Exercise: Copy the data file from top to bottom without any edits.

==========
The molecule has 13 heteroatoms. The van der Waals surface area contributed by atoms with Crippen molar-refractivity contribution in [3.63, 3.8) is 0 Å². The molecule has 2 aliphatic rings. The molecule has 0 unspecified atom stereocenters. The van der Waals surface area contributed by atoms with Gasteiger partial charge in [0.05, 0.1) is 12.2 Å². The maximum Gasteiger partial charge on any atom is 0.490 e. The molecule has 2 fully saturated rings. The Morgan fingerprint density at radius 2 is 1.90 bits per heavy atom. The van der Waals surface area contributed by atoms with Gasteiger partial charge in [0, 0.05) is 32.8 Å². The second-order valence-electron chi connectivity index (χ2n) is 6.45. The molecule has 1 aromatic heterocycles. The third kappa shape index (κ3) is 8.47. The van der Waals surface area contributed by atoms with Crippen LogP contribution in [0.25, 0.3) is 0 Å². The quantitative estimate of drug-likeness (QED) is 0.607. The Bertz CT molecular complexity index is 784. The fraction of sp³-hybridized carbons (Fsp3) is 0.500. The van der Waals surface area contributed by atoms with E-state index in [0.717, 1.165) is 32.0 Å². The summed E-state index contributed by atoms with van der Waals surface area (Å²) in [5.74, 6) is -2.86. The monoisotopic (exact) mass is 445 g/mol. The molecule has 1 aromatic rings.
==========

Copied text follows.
The molecule has 13 heteroatoms. The van der Waals surface area contributed by atoms with Crippen molar-refractivity contribution in [3.63, 3.8) is 0 Å². The molecule has 2 aliphatic rings. The molecule has 0 unspecified atom stereocenters. The van der Waals surface area contributed by atoms with Gasteiger partial charge in [0.05, 0.1) is 12.2 Å². The maximum Gasteiger partial charge on any atom is 0.490 e. The molecule has 2 fully saturated rings. The Morgan fingerprint density at radius 2 is 1.90 bits per heavy atom. The van der Waals surface area contributed by atoms with Gasteiger partial charge in [0, 0.05) is 32.8 Å². The second-order valence-electron chi connectivity index (χ2n) is 6.45. The molecule has 1 aromatic heterocycles. The third kappa shape index (κ3) is 8.47. The van der Waals surface area contributed by atoms with Crippen LogP contribution in [0.25, 0.3) is 0 Å². The quantitative estimate of drug-likeness (QED) is 0.607. The Bertz CT molecular complexity index is 784. The fraction of sp³-hybridized carbons (Fsp3) is 0.500. The van der Waals surface area contributed by atoms with E-state index in [0.717, 1.165) is 32.0 Å². The summed E-state index contributed by atoms with van der Waals surface area (Å²) in [5.74, 6) is -2.86. The monoisotopic (exact) mass is 445 g/mol. The molecule has 1 aromatic rings.